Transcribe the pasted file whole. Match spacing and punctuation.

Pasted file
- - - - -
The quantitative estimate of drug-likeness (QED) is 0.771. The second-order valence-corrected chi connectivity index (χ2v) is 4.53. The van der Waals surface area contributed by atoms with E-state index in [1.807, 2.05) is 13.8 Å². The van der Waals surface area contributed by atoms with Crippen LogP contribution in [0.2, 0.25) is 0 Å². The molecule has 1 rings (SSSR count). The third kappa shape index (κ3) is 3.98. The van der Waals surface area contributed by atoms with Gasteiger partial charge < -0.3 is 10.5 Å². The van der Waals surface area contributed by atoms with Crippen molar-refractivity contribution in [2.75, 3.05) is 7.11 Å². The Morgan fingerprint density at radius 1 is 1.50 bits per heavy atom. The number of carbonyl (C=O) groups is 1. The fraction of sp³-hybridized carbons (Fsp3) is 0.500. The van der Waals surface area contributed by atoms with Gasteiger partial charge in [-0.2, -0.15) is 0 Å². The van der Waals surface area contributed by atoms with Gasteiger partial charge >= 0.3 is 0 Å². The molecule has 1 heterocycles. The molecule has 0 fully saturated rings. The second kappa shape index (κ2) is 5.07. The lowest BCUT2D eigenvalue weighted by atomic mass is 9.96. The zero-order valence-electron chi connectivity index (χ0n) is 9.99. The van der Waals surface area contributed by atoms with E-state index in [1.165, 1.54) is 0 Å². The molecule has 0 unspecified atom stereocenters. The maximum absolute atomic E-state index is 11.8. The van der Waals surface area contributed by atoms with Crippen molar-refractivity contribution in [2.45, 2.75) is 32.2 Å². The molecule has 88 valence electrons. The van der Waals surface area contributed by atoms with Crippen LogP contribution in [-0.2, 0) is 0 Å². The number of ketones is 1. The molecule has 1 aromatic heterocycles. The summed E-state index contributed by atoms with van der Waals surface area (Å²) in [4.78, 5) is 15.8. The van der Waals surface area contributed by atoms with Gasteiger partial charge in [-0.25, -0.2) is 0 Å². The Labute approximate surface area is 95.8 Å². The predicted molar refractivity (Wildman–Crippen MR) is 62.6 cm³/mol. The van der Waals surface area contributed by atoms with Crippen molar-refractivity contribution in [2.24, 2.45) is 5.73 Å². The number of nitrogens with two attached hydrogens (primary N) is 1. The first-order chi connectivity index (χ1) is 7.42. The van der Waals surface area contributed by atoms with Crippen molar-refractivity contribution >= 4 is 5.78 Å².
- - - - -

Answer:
The quantitative estimate of drug-likeness (QED) is 0.771. The second-order valence-corrected chi connectivity index (χ2v) is 4.53. The van der Waals surface area contributed by atoms with E-state index in [1.807, 2.05) is 13.8 Å². The van der Waals surface area contributed by atoms with Crippen LogP contribution in [0.2, 0.25) is 0 Å². The molecule has 1 rings (SSSR count). The third kappa shape index (κ3) is 3.98. The van der Waals surface area contributed by atoms with Gasteiger partial charge < -0.3 is 10.5 Å². The van der Waals surface area contributed by atoms with Crippen molar-refractivity contribution in [2.75, 3.05) is 7.11 Å². The Morgan fingerprint density at radius 1 is 1.50 bits per heavy atom. The number of carbonyl (C=O) groups is 1. The fraction of sp³-hybridized carbons (Fsp3) is 0.500. The van der Waals surface area contributed by atoms with Gasteiger partial charge in [-0.2, -0.15) is 0 Å². The van der Waals surface area contributed by atoms with Gasteiger partial charge >= 0.3 is 0 Å². The molecule has 1 heterocycles. The molecule has 0 fully saturated rings. The second kappa shape index (κ2) is 5.07. The lowest BCUT2D eigenvalue weighted by atomic mass is 9.96. The zero-order valence-electron chi connectivity index (χ0n) is 9.99. The van der Waals surface area contributed by atoms with E-state index in [1.165, 1.54) is 0 Å². The molecule has 0 unspecified atom stereocenters. The maximum absolute atomic E-state index is 11.8. The van der Waals surface area contributed by atoms with Crippen molar-refractivity contribution in [2.45, 2.75) is 32.2 Å². The molecule has 88 valence electrons. The van der Waals surface area contributed by atoms with Crippen LogP contribution in [-0.2, 0) is 0 Å². The number of ketones is 1. The molecule has 1 aromatic heterocycles. The summed E-state index contributed by atoms with van der Waals surface area (Å²) in [4.78, 5) is 15.8. The van der Waals surface area contributed by atoms with Gasteiger partial charge in [-0.25, -0.2) is 0 Å². The Labute approximate surface area is 95.8 Å². The predicted molar refractivity (Wildman–Crippen MR) is 62.6 cm³/mol. The van der Waals surface area contributed by atoms with Crippen molar-refractivity contribution in [2.24, 2.45) is 5.73 Å². The number of nitrogens with two attached hydrogens (primary N) is 1. The first-order chi connectivity index (χ1) is 7.42. The van der Waals surface area contributed by atoms with Crippen molar-refractivity contribution >= 4 is 5.78 Å².